I've been watching the FedEx Cup finale in rain-drenched Atlanta. Yesterday, Tiger did something no one expected, hell, no one had ever seen before. He missed two putts inside five feet on fifteen and sixteen, two strokes that would have given him a three-shot lead after two rounds. Unheard of. Here's a man who makes more putts inside ten feet than anyone else on the tour. He hit a gorgeous five-wood into the par-5 fifteenth that left him a shortie for eagle. Missed it. He hit a gorgeous iron into sixteen to within four feet. Missed it. The world, the commentators, even Tiger couldn't believe it. It should be interesting to see how he responds today.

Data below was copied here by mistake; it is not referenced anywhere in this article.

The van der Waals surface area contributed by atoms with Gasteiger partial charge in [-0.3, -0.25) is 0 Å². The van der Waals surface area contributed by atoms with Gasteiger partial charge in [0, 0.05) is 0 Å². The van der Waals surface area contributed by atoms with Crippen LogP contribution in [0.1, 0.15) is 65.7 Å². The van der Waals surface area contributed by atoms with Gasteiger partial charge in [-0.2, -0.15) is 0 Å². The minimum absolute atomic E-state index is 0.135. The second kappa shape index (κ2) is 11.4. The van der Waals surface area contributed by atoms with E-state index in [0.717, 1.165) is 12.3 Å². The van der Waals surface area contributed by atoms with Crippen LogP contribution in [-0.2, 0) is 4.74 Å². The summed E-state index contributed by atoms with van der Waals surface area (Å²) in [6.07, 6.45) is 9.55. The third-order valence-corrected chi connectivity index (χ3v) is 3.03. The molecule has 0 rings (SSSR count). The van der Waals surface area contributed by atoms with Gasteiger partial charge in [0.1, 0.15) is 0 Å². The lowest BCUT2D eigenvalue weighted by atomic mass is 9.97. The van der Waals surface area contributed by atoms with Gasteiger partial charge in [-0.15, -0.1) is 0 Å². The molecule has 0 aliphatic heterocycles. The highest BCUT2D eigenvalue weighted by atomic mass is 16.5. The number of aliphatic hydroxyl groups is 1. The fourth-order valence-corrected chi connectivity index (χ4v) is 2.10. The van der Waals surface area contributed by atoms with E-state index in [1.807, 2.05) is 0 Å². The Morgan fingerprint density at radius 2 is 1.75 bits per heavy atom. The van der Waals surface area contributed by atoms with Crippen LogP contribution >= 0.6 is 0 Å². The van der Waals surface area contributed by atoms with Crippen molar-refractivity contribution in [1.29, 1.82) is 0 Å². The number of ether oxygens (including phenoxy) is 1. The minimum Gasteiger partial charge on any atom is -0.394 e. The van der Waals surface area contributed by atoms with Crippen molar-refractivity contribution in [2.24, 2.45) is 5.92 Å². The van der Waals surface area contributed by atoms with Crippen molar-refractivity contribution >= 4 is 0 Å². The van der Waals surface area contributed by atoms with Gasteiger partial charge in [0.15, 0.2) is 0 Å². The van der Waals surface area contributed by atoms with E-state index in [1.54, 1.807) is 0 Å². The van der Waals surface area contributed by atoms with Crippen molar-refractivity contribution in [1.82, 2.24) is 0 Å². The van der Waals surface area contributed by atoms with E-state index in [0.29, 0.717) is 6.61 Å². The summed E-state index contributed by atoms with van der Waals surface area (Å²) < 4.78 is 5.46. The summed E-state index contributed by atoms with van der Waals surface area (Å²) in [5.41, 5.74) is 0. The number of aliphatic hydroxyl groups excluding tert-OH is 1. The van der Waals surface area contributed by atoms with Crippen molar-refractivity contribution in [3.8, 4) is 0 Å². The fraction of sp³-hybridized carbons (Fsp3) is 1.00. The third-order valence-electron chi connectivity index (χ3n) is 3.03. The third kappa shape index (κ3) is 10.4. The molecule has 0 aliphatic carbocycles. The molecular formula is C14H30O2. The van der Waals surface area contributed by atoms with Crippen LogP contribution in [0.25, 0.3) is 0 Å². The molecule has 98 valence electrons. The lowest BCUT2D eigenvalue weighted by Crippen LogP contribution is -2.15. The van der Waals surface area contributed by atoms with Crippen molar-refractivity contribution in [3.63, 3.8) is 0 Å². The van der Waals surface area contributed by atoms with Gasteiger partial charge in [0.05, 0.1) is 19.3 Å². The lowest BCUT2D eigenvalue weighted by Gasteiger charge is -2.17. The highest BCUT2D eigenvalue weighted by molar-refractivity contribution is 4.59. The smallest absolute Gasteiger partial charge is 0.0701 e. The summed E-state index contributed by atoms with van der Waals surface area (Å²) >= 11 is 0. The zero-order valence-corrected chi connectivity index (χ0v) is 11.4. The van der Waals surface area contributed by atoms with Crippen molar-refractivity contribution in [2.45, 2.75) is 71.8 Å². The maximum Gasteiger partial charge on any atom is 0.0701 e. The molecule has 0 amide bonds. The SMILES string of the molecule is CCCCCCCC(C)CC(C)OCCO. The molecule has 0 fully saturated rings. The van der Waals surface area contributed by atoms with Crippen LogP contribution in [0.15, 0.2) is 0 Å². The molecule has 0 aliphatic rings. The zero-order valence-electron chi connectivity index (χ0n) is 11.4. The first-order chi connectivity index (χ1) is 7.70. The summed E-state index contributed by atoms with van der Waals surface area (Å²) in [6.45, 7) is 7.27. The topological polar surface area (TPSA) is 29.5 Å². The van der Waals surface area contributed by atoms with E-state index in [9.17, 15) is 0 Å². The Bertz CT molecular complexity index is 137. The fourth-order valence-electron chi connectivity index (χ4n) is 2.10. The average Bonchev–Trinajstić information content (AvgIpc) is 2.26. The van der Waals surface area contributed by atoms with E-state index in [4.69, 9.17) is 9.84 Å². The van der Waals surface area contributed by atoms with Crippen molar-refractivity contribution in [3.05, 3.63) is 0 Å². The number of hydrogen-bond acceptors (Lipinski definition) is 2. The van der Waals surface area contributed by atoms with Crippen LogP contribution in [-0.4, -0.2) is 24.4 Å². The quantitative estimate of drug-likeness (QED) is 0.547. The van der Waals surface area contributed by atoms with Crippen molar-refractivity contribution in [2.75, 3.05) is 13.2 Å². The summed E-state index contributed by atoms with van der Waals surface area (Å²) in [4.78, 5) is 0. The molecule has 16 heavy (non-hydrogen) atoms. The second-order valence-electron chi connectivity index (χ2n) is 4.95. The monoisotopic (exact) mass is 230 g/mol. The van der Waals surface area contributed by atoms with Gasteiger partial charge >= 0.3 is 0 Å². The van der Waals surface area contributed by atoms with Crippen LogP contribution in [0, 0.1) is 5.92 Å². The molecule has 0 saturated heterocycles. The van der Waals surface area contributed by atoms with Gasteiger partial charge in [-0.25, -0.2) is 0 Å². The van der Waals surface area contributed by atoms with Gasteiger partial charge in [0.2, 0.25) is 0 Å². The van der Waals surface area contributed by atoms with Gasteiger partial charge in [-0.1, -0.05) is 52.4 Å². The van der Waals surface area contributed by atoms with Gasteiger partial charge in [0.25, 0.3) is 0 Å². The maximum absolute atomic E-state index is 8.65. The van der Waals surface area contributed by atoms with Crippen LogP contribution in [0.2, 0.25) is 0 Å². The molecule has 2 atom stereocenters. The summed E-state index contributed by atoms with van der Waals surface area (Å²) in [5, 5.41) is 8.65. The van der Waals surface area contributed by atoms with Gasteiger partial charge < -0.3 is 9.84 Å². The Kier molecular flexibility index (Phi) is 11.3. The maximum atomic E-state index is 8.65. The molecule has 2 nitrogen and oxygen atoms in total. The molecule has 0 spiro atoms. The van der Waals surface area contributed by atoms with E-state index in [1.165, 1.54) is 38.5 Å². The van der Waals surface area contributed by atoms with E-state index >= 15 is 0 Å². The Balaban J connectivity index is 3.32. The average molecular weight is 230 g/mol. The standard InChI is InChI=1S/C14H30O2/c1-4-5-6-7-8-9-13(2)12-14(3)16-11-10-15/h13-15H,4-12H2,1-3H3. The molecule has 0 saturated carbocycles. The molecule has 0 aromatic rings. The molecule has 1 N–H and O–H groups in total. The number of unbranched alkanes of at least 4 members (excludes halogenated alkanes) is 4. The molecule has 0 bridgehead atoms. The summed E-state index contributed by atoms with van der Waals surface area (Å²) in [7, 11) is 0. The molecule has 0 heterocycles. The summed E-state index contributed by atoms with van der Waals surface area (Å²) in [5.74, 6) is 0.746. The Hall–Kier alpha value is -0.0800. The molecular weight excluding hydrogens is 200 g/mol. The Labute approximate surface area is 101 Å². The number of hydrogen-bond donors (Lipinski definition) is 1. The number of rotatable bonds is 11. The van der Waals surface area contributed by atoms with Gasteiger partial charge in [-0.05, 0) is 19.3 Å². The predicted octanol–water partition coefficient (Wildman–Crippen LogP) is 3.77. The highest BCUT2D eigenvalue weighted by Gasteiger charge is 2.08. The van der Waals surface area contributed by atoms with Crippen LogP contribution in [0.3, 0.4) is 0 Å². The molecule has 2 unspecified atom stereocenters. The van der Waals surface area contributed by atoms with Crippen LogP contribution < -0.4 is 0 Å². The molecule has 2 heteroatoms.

I'm just finishing a frighteningly tense novel called The Siege, by Stephen White. It's tense because White is a very good suspense novelist whose previous novels centered on a Boulder psychologist named Alan Gregory. It's frightening because the bad guy is an unseen terrorist holding a number of Yale students inside a fortress-like building called Book and Snake, one of the tombs that house Yale's secret societies. The FBI and all its components are trying to figure out what the unsub hopes to gain by holding the students hostage, allowing some of them to leave, killing others in very public ways. It seems that what he wants is information he could use to kill as many as 30,000,000 Americans. Frightening in what it implies our enemies might do in their war of terrorism against our country. We've come a long way since 9/11. Let's hope nothing like what Stephen White is telling us in this novel ever comes true.